When he emerged, he knew that what had transpired, inexplicable as it was, was without doubt ‘the most beautiful thing that can happen to a human being’. The sceptic had turned mystic. And he knew life would never be the same again. ‘I saw it was possible to be naturally ecstatic without any reason at all. My whole effort since then has been to somehow rub this experience off on other people.’

‘It is quite simple, really,’ he said. ‘Just as there is an internet, there is an “inner net”. This is familiar to anyone who has looked deeply inward.
The way the individual is made is the way the cosmos is made. Both come from the same manufacturing unit. It is in the lap of that same darkness or emptiness that everything is born. All the work that has ever been done in the realm of consciousness endures. And it can be accessed. This “inner net”, or “introscope”, is my guide. It empowered me to consecrate the Dhyanalinga. It has offered me access to various aspects of Adiyogi’s wisdom and knowing when I have required it.’

People usually become heavy and serious with knowledge. But when knowing is transmitted as energy, not memory, the burden of knowledge is not on you.’
it is for Sadhguru the result of lifetimes of dismantling the self, as we know it.
Sadhguru often says, ‘you can turn this body into a powerful instrument of perception and knowing. You could download the very language of creation, the deepest mysteries of the cosmos. There is nothing special about it. It is not some great achievement. All it takes is paying some attention to one’s interiority. This is possible for everyone.’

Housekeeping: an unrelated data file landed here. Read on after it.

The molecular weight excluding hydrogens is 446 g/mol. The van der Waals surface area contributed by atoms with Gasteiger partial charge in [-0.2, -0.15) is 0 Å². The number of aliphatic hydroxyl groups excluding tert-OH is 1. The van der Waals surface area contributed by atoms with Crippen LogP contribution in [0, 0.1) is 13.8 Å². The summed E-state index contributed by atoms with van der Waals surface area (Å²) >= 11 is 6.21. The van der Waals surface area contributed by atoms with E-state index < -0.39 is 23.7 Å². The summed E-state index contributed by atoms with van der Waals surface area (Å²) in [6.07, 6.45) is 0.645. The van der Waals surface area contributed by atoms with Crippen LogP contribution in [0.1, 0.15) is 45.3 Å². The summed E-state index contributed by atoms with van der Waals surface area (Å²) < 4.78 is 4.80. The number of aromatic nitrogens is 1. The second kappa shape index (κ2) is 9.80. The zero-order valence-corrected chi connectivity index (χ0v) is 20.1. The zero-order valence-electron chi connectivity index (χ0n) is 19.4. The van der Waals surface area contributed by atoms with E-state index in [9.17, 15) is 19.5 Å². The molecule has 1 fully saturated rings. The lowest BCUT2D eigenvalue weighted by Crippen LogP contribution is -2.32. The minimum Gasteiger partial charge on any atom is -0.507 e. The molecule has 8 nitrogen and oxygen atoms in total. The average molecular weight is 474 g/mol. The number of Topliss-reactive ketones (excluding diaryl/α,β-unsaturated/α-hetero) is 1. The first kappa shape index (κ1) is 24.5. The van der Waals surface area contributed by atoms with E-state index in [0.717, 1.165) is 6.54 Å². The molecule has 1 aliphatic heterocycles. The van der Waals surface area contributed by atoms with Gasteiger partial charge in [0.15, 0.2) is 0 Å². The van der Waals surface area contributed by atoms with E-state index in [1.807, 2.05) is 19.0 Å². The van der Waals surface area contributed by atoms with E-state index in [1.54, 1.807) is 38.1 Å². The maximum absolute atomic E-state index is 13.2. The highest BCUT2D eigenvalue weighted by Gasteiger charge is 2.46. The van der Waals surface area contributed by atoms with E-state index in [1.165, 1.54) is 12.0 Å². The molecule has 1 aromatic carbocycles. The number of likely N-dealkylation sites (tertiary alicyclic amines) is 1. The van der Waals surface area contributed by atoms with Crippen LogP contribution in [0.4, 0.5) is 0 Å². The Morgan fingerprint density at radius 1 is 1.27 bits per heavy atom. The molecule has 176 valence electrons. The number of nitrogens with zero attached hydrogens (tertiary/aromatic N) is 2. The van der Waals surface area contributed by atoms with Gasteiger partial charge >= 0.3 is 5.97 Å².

I suspect I landed up with a guru because he is the only person I know who is more committed to my freedom than I am myself.
For many inspired by him, Sadhguru is a sage of unfathomable proportions.

‘Don’t look up to anything, don’t look down on anything.’
No suspicion or submission. Other options exist. Curiosity.

Why a guru? Why can’t you learn from life?
I could have replied that a guru unlocks those parts of you that are shut, sealed, forgotten, and unavailable to life. He helps open doors that you were too scared to open, as well as doors you never knew existed. And those aren’t the portals customarily uncovered by a psychotherapist.